// Creating the class Car.
public class Car {
	private int year;
	private String make;
	private String model;

	.
	.
	.

	public setYear(int y) {
		year = y;
	}

	public getYear() {
		return year;
	}

	.
	.
	.
}

// Using the Car class.
Car myCar = new Car();
myCar.setYear(2013);
System.out.println(myCar.getYear());

This code above is creating a new class titled Car which has 3 properties (year, make, model) and what I showed, 2 methods. Of course there would be "setters" and "getters" for the other properties as well. However, we now can use this Class and create a new object, or variable, of type Car. Once the line Car myCar = new Car() compiles, we now have initialized a new object of type Car and can use the public properties/methods inside that class throughout the program.

One can see exactly why the difference between a primitive data type and a complex data type is significantly different.

Variable Scope

The scope of a variable is what defines the availability of it during the executing of the program. Some programmers say that the scope of the variable is actually a property in it of itself. In other words, a variables scope is the area of a program where that specific variable has meaning and thus being visible to the code within that scope.

In most programming languages, there are different levels of scope - Global, Parametric, and Local.

  • Global variables are commonly known as variables with an indefinite scope, or visible to the entire program. Programming languages handle a global variable differently. For instance, many languages like C or C++ there is no actual global identifier, however if there is a variable defined outside a function, then that variable is treated as having "file scope" which means it's visible everywhere in the file. However in PHP, there is an actual global keyword you can place in front of defining a variable, and then you can use that variable anywhere that file is included in. For example:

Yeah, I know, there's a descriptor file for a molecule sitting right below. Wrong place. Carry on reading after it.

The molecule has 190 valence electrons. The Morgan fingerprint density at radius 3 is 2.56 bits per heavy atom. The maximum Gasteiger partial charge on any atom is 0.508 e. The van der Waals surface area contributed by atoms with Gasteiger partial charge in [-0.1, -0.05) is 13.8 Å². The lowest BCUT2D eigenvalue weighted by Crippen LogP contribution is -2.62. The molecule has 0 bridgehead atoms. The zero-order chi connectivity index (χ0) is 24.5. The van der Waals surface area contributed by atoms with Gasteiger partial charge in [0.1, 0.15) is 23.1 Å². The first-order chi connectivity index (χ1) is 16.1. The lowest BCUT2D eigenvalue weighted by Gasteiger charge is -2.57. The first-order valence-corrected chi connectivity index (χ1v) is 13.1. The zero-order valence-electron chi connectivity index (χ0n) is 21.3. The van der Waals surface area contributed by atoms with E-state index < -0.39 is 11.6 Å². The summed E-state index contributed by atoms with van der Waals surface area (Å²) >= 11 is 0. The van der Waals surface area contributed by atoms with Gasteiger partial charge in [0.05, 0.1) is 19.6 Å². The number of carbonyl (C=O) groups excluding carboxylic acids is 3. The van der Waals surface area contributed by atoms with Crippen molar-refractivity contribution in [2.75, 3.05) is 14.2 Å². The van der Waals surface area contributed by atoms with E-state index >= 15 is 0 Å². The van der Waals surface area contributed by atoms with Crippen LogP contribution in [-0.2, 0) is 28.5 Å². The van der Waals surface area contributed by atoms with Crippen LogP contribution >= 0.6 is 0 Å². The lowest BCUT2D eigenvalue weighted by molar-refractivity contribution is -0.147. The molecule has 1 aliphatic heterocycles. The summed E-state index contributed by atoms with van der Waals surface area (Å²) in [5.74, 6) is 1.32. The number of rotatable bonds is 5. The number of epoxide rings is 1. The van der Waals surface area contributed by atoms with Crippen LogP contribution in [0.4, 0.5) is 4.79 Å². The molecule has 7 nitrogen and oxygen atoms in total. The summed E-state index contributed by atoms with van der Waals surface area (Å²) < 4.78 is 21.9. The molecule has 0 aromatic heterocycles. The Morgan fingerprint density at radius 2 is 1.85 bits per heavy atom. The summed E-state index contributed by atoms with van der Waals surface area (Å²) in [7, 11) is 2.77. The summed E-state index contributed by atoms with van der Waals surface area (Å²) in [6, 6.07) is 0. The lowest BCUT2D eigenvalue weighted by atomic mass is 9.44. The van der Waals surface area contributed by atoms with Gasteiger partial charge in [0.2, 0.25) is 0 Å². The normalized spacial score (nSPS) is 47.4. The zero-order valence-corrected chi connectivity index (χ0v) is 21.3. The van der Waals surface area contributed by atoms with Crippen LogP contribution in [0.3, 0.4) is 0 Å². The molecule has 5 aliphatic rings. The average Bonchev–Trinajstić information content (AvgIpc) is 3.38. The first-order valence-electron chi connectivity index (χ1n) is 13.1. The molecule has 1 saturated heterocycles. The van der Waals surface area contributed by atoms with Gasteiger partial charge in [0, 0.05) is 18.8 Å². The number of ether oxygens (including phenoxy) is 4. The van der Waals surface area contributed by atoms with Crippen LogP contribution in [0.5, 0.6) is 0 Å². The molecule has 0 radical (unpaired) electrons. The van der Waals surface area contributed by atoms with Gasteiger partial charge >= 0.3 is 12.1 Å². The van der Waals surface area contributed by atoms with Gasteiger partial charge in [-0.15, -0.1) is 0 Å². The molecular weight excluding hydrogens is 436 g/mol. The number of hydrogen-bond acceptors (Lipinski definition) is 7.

// config.php
<?php

global $SITE_NAME = "Josh's CD Shop";

?>
// index.php
<?php
require_once('config.php');

echo $SITE_NAME;
?>

In those two snippets of code, we are defining a GLOBAL variable $SITE_NAME in a file named config.php. Then in a completely different file, index.php, we are including that config.php file and using the global variable we defined.

Global variables are often viewed as bad practice because it can create confusing, and more error-prone code. Code in a more larger project can be both read and more importantly maintained when the scope of variables are limited to their specific code block or function. Using global variables can cause headaches because in any part of a program, they can be modified (if their not memory protected which some languages provide), which makes it difficult to remember exactly their intended use. Below we will introduce better ways to manage your variables within a program.

  • Local variables are ones that can be accessed and used within certain functions; it is given local scope to wherever it may be. For example, say we have a block of code like below:
<?php

function test() {
	$a = 5;	
}

echo $a;

?>

When we try to run this PHP code, we will get an error. That is because we are trying to echo a variable that is NOT in scope.

In our function test(), we defined a variable $a = 5. Then directly after the } which closes that scope, we went ahead and echo'd out that same variable $a. This is wrong because the PHP file doesn't have access to LOCAL variables inside functions.

  • Parametric variables can be accessed inside a method or function which accepts it as an argument. This is how you can solve the problem of using global variables in a program - by passing values to functions instead of creating global variables so that function can use them.
<?php
class Item {
	private $price;

	function setPrice($myPrice, $amountOff) {
		if($amountOff != null) {
			// We have a sale.
			$price = ($myPrice - $amountOff);
		} else {
			$price = $myPrice;